Back in February, we expressed cautious support for bipartisan efforts to strike a compromise on the hot-button issue of immigration.
With each passing day, however, the proposal put forward by a U.S. Senate working group looks more like another immigration bait-and-switch.
Like most Americans, we aren’t wild about granting citizenship to the estimated 12 million foreigners in the U.S. illegally. But amnesty is a price we are willing to pay if it comes with tangible improvements in border security, real employer verification, and strict interior enforcement – all of which remain laughably non-existent today.
When the so-called “Gang of Eight” rolled out their plan, that’s exactly what they promised: a compromise approach built on concessions from both sides of the immigration divide. Conservatives would have to accept some form of legal status for illegal immigrants, and liberals would have to accept meaningful security measures.
A fair trade-off? We think so. The problem is, that trade-off has yet to materialize.
Backers of the Senate bill initially assured skeptics that border security would come first, then the amnesty. And that was enough for many – including us – to believe that an end to the illegal immigration crisis might finally be in sight. But those promises are already giving way to suggestions from the bill’s proponents that amnesty must come first.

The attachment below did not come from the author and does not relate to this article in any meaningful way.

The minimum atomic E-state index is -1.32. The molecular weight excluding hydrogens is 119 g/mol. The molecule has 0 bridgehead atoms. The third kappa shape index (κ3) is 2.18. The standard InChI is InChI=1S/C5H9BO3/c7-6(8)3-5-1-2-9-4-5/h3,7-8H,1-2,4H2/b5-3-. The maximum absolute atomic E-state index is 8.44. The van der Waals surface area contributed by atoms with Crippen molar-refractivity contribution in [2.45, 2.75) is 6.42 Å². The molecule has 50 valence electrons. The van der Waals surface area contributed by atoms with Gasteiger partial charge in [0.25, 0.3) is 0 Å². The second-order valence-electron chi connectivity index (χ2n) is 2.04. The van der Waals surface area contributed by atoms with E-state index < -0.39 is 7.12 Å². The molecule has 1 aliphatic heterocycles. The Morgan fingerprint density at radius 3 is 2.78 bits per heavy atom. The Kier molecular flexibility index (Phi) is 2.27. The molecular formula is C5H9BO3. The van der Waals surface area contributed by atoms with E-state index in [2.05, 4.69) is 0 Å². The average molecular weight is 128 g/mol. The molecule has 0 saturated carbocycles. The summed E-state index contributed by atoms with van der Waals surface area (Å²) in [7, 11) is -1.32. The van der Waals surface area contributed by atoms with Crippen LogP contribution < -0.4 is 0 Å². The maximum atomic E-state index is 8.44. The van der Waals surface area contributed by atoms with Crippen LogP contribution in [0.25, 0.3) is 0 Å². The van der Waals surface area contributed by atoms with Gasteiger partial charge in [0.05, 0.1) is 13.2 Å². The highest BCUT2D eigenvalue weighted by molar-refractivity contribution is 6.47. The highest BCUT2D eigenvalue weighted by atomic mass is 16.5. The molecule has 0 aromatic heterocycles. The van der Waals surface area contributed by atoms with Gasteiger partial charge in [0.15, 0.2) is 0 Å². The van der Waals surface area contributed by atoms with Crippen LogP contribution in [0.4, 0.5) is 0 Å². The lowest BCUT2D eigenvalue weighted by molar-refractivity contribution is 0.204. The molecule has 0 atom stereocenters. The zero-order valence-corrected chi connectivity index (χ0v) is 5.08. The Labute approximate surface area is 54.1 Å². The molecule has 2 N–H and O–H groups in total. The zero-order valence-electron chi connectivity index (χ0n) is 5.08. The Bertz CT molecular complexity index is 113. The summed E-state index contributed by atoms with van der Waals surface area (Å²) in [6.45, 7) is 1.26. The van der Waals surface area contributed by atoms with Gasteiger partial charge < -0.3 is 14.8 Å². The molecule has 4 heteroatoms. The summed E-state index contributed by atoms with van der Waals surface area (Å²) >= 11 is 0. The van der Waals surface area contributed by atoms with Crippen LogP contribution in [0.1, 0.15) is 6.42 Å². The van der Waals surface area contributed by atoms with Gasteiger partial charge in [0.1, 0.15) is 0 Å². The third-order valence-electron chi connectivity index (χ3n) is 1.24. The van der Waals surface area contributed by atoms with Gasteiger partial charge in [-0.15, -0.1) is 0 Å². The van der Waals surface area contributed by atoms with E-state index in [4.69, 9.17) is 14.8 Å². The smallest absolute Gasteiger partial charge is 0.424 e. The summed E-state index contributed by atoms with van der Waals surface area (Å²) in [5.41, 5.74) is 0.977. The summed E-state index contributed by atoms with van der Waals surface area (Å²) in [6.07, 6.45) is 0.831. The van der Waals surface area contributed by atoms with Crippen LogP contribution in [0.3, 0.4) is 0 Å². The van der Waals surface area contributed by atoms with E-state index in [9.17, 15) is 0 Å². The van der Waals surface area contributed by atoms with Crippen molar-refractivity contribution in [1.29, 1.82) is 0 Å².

Not to worry, we are told, security will come later. But that’s the same promise that Washington politicians of both parties have made – and broken – time and time again. It also helps explain why so few Americans believe that our leaders have any intention of following through on those commitments.
And we suspect that the Senate’s first few votes on the proposal will only reinforce that skepticism.
On Tuesday, the Senate rejected amendments that sought to put in place two of the most basic components necessary if we are going to get serious about border security — the completion of the border fence, and the implementation of a system to track when foreigners enter and leave the United States (fully half of all illegal immigrants are estimated to be people who entered the U.S. legally and then overstayed their visa).
The rejection of the fence amendment, offered by Senator John Thune (R-South Dakota), is particularly discouraging. Not because the completion of the 700-mile fence would somehow magically solve the illegal immigration problem — but because it was mandated by Congress way back in 2006, and because just 36 miles of that fence has been completed to date.
You read that correctly. It has taken the U.S. government longer to build 36 miles of a 700-mile fence than it took to defeat Hitler and Tojo.
In many ways, the border fence – or more appropriately the lack of the border fence – is a metaphor for America’s illegal immigration crisis: Voters, fed up with runaway illegal immigration, demand that politicians pass stricter laws. Politicians respond by passing those laws, and then proceed to completely ignore the laws they just passed.
We aren’t ready to throw in the towel just yet, and we continue to hope that a meaningful compromise can be found to both seal our embarrassingly porous borders, and bring millions of hardworking people out of the shadows. Unfortunately, however, the Senate bill in its current form is nowhere close to meeting that minimal standard.